City Journal reported on Thursday that surrogates for the Chinese government are allegedly pressuring the city of San Francisco to remove the Tiananmen Square memorial in Portsmouth Square Park, which is due to undergo renovations in the near future.
The allegations were made by Thomas Marsh, the sculptor who created the memorial, a replica of the famous “Goddess of Democracy” statue created by the demonstrators in Tiananmen Square, who the Chinese communist regime massacred in 1989.
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The original Goddess of Democracy was 33 feet tall and made from foam and papier mache. It was knocked down by a tank when Chinese troops were sent into Tiananmen Square to smash the pro-democracy demonstrations.
Marsh’s homage is much smaller and made of bronze. A plaque on its pedestal reads, in English and Chinese: “Goddess of Democracy/Dedicated to those who strive for and cherish/human rights and democracy./A gift to the City of San Francisco/from the San Francisco Goddess of Democracy Project 1989-1994.”
The statue stands in Portsmouth Square, known as the “Heart of Chinatown.” The park was built on the site where the American flag was first raised in San Francisco in 1846 and it includes numerous historical monuments in addition to the Goddess of Democracy.
The San Francisco statue is one of several replicas of the Goddess of Democracy around the world and, like many of them, it is the scene of vigils for the victims of Tiananmen Square on June 4 of every year.
City Journal quoted Marsh saying there is pressure from the Chinese government to remove his statue from the park when renovations approved last year are undertaken, just as the tyrants of Beijing tried to prevent San Francisco from displaying the statue in the first place:
In July 1989, despite near unanimous local support for erecting a re-creation of the demonstrators’ Goddess of Democracy statue, the effort suddenly faced internal obstacles within San Francisco city government. It was soon revealed that the Consulate of the People’s Republic of China in San Francisco had been trying to strong-arm the city government into dropping its plans to place the statue in such a prominent location.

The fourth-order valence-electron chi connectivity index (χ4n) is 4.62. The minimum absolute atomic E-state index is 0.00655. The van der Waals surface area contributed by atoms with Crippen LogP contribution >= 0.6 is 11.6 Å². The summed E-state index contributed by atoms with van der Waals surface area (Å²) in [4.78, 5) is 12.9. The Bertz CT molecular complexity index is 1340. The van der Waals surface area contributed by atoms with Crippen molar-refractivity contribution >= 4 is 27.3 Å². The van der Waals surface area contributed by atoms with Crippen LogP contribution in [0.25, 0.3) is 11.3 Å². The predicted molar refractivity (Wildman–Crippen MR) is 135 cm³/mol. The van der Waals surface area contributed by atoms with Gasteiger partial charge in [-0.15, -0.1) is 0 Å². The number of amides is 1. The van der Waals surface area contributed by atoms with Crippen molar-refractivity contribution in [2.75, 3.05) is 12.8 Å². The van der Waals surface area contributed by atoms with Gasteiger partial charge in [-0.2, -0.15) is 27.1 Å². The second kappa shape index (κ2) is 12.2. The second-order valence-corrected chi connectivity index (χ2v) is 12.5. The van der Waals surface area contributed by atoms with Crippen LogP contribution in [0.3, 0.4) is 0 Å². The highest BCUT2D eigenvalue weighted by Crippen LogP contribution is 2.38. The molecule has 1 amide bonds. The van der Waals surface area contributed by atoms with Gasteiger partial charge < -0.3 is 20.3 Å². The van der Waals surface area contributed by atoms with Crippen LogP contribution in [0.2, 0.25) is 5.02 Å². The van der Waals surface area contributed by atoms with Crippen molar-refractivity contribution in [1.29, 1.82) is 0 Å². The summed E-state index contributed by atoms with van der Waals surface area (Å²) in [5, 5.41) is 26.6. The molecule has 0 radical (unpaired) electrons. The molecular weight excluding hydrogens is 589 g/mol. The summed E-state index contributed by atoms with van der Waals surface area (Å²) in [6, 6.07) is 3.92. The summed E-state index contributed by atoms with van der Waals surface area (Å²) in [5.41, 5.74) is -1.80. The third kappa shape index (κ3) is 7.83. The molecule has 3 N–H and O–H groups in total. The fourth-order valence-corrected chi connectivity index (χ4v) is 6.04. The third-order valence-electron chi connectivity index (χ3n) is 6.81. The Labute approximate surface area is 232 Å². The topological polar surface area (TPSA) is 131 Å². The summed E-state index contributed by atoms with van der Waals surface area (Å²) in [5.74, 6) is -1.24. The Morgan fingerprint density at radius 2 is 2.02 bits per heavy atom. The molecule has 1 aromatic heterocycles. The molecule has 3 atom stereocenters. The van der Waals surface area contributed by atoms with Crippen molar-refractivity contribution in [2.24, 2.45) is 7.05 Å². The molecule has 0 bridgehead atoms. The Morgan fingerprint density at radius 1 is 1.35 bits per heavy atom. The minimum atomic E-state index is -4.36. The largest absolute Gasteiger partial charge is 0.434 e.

The resulting public outcry against China ensured that the bronze statue would indeed rise in the park, and it was eventually dedicated there on June 4, 1994, the fifth anniversary of the massacre. Present at the unveiling were Congresswoman Nancy Pelosi, Frank Wong, founder of the Chinese Democracy Education Foundation, and seven of the “21 most wanted” student leaders from Tiananmen Square. The event united Americans and their tradition of defending democratic values with the Chinese people and their desire for freedom.
But the statue’s days in San Francisco may be numbered if Beijing gets its way. The sculptor, Thomas Marsh, claims that several weeks ago a source with knowledge of city government contacted him about the upcoming plan to renovate Portsmouth Square Park. According to the source, CCP surrogates are pushing for the Goddess of Democracy statue to be removed for the renovation project—and not returned after the renovations are complete.
City Journal op-ed writers Jianli Yang, Fengsuo Zhou, and Fang Zheng noted the allegations passed along to Marsh have not been confirmed, but as they noted, the Chinese government has attempted to interfere with the statue in the past as part of its relentless campaign to erase the Tiananmen Square massacre from history. Mentioning the massacre is illegal in China.
This campaign against memory reached a chilling peak in Hong Kong during the coronavirus pandemic. Formerly semi-autonomous Hong Kong was long the scene of the largest annual Tiananmen vigils to be held by a Chinese population, and among the largest in the world. Tens of thousands of people filled the island’s Victoria Park each year with candles to remember the dead.
The Communist regime loathed these demonstrations and, in June 2020, the coronavirus unleashed in Wuhan, China, finally gave China the excuse it needed to cancel the Victoria Park vigil for the first time. The vigil was canceled again every year of the pandemic and then permanently banned under the tyrannical “national security law” China illegally imposed on Hong Kong to suppress the pro-democracy movement that flourished in 2019.
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Crowds of Hong Kong residents defied these bans to hold smaller vigils in other parts of the city, under increasingly harsh threats from the police. Dissidents commemorate June 4 in much quieter ways in Hong Kong today. Pro-Beijing elements in Hong Kong’s government forced the organizers of the annual vigil to disband and shuttered the island’s Tiananmen Square museum in 2021. In May 2023, Beijing-controlled chief executive John Lee forced Hong Kong libraries to remove books about Tiananmen Square.
The City Journal op-ed strongly opposed removing the Goddess of Democracy statue in San Francisco, telling the city not to “let Beijing dictate how or where it memorializes the June 4, 1989 Tiananmen Square massacre.”
Noting that the American public is increasingly aware of the Chinese Communist Party’s use of economic power to “influence, penetrate, and undermine America’s democratic way of life,” the authors – who are all former student protesters and survivors of the Tiananmen Square atrocity – urged San Francisco to “let the statue stand.”
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